Both companies are currently involved in projects with the city connected with construction of new motels on the south side of town. Parkhill’s Ralph Truszkowski said his company is currently working on the new wastewater treatment plant, and was involved in the writing of new state rules on awarding Texas Community Development Block Grants for infrastructure projects, while Enciso said his company already worked with the city on the sewer line replacement project along West Third Street a decade ago, and is currently working on the same project along East Third Street.

Truszkowski said work on the project needs to be submitted by Oct. 17 to qualify for the latest round of the TCDBG grant application process. Enciso told the council that the lines along East Seventh Street are about 90 years old. “It is time to replace them,” he said.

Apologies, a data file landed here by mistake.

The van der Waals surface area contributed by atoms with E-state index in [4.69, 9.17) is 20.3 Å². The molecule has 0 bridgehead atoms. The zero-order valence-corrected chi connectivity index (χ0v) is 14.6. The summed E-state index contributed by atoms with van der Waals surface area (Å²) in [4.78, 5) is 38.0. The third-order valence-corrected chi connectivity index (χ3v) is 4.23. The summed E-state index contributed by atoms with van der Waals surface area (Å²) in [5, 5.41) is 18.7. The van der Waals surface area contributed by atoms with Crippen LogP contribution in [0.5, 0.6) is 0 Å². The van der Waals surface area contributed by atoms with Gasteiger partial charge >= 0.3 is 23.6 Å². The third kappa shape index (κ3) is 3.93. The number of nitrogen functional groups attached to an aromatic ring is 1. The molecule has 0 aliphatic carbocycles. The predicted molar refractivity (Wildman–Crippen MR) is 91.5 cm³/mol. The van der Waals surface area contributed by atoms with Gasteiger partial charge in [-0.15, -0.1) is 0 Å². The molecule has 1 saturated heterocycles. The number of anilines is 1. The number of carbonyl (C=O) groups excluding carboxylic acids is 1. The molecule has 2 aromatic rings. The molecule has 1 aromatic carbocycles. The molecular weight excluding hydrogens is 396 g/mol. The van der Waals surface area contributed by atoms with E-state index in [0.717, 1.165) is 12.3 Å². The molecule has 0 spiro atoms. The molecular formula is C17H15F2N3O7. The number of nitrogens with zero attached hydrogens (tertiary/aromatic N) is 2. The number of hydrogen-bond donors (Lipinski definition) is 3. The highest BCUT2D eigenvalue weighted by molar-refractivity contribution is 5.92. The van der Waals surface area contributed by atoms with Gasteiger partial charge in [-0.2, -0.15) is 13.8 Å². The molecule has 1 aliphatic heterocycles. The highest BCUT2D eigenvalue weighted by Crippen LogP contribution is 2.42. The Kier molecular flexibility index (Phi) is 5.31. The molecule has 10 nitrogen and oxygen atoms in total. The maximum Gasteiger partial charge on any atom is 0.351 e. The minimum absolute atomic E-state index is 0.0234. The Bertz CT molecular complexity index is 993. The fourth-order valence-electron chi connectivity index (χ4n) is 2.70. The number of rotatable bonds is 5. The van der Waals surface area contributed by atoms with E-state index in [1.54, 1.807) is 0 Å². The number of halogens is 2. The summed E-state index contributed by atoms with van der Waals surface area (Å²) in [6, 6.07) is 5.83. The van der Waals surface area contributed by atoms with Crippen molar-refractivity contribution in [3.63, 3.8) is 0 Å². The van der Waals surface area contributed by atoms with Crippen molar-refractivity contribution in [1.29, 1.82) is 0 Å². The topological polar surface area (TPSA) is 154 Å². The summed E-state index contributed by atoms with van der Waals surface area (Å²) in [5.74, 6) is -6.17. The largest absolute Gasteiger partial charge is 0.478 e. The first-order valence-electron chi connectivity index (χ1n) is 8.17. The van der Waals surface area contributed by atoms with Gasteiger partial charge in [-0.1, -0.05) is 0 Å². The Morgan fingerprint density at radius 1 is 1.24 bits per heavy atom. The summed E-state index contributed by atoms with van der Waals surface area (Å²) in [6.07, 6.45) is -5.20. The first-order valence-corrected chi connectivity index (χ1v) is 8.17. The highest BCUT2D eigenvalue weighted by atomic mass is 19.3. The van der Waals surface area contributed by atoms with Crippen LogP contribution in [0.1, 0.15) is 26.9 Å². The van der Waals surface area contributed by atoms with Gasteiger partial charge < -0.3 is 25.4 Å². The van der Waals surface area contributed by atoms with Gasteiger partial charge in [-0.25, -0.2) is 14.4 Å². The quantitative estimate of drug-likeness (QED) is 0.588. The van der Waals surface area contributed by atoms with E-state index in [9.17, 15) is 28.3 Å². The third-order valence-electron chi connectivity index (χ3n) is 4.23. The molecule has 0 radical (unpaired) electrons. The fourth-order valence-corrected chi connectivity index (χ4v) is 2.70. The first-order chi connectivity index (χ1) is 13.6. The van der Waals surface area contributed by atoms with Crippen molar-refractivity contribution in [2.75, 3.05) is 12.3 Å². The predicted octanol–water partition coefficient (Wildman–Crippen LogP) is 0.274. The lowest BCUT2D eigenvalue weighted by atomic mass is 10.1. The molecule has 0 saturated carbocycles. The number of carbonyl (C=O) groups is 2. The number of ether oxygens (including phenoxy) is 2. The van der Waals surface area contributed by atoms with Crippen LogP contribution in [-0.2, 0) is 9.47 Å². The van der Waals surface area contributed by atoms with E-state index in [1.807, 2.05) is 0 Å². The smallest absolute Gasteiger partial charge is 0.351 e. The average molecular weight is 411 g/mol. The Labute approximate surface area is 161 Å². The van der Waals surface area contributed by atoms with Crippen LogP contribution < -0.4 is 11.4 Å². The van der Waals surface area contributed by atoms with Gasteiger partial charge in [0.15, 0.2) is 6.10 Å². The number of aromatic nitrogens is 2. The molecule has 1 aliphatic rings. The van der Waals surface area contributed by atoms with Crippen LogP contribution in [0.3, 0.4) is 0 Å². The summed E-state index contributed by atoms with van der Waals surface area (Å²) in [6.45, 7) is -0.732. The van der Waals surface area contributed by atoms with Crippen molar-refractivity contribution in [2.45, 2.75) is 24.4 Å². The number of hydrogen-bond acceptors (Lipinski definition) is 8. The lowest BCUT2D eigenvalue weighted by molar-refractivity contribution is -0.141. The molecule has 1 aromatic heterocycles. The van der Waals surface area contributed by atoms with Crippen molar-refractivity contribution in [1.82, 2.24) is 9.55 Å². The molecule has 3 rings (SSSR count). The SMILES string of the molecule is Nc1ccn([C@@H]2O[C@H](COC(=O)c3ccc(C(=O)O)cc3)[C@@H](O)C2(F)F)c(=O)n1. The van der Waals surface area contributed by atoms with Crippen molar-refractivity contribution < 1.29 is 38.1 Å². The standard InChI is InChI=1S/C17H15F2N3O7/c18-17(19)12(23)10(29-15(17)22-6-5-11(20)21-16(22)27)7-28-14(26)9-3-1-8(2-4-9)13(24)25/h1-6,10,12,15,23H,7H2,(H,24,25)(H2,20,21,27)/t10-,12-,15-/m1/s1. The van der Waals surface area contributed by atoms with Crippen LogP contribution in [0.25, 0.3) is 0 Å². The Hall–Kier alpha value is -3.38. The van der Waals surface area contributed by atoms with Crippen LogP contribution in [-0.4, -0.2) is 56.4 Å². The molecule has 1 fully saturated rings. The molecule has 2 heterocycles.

Council members then voted to award the bid to Spencer, based on a scoring system that awarded the firm 555 points to 548 for Parkhill, Smith and Cooper.

They also awarded the administrative services contract for the TCDBG project to Carlos Colina-Vargas. He was one of two bidders on the contract, but council members noted while Colina-Vargas was at the meeting, there was no representative from the other company, Public Management, in attendance to make a presentation.

Earlier in the meeting, the council also voted to enter into an agreement on the issuance of bonds for the city’s new wastewater treatment plant. Larry Skiles, the city’s bond consultant, told the council that state officials had made a couple of changes to the zero percent loan agreement on the $6.7 million project involving limits on environmental contamination removal and absolving the state from any liability in connection with any action involving toxic waste removal done by the city through the Texas Water Development Board grant.